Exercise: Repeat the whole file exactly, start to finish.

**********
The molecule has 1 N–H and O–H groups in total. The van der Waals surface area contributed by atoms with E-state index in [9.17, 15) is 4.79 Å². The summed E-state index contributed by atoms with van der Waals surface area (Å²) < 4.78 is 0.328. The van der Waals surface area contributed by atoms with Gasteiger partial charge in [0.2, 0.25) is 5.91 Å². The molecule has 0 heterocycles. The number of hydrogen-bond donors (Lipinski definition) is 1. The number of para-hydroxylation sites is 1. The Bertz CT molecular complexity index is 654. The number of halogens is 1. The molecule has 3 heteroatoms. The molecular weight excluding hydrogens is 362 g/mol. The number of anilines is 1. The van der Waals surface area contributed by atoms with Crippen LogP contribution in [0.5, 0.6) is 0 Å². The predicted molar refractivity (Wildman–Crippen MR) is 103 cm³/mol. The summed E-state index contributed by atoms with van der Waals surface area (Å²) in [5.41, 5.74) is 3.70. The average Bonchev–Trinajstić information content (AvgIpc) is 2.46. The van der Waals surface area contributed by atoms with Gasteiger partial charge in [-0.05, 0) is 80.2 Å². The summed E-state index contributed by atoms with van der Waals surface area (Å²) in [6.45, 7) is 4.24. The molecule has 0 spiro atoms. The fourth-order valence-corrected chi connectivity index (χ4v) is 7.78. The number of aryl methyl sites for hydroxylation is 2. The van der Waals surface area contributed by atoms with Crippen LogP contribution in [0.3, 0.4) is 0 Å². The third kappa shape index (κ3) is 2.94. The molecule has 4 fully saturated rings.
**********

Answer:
The molecule has 1 N–H and O–H groups in total. The van der Waals surface area contributed by atoms with E-state index in [9.17, 15) is 4.79 Å². The summed E-state index contributed by atoms with van der Waals surface area (Å²) < 4.78 is 0.328. The van der Waals surface area contributed by atoms with Gasteiger partial charge in [0.2, 0.25) is 5.91 Å². The molecule has 0 heterocycles. The number of hydrogen-bond donors (Lipinski definition) is 1. The number of para-hydroxylation sites is 1. The Bertz CT molecular complexity index is 654. The number of halogens is 1. The molecule has 3 heteroatoms. The molecular weight excluding hydrogens is 362 g/mol. The number of anilines is 1. The van der Waals surface area contributed by atoms with Crippen LogP contribution in [0.5, 0.6) is 0 Å². The predicted molar refractivity (Wildman–Crippen MR) is 103 cm³/mol. The summed E-state index contributed by atoms with van der Waals surface area (Å²) in [5.41, 5.74) is 3.70. The average Bonchev–Trinajstić information content (AvgIpc) is 2.46. The van der Waals surface area contributed by atoms with Gasteiger partial charge in [-0.05, 0) is 80.2 Å². The summed E-state index contributed by atoms with van der Waals surface area (Å²) in [6.45, 7) is 4.24. The molecule has 0 spiro atoms. The fourth-order valence-corrected chi connectivity index (χ4v) is 7.78. The number of aryl methyl sites for hydroxylation is 2. The van der Waals surface area contributed by atoms with Crippen LogP contribution in [0.3, 0.4) is 0 Å². The third kappa shape index (κ3) is 2.94. The molecule has 4 fully saturated rings.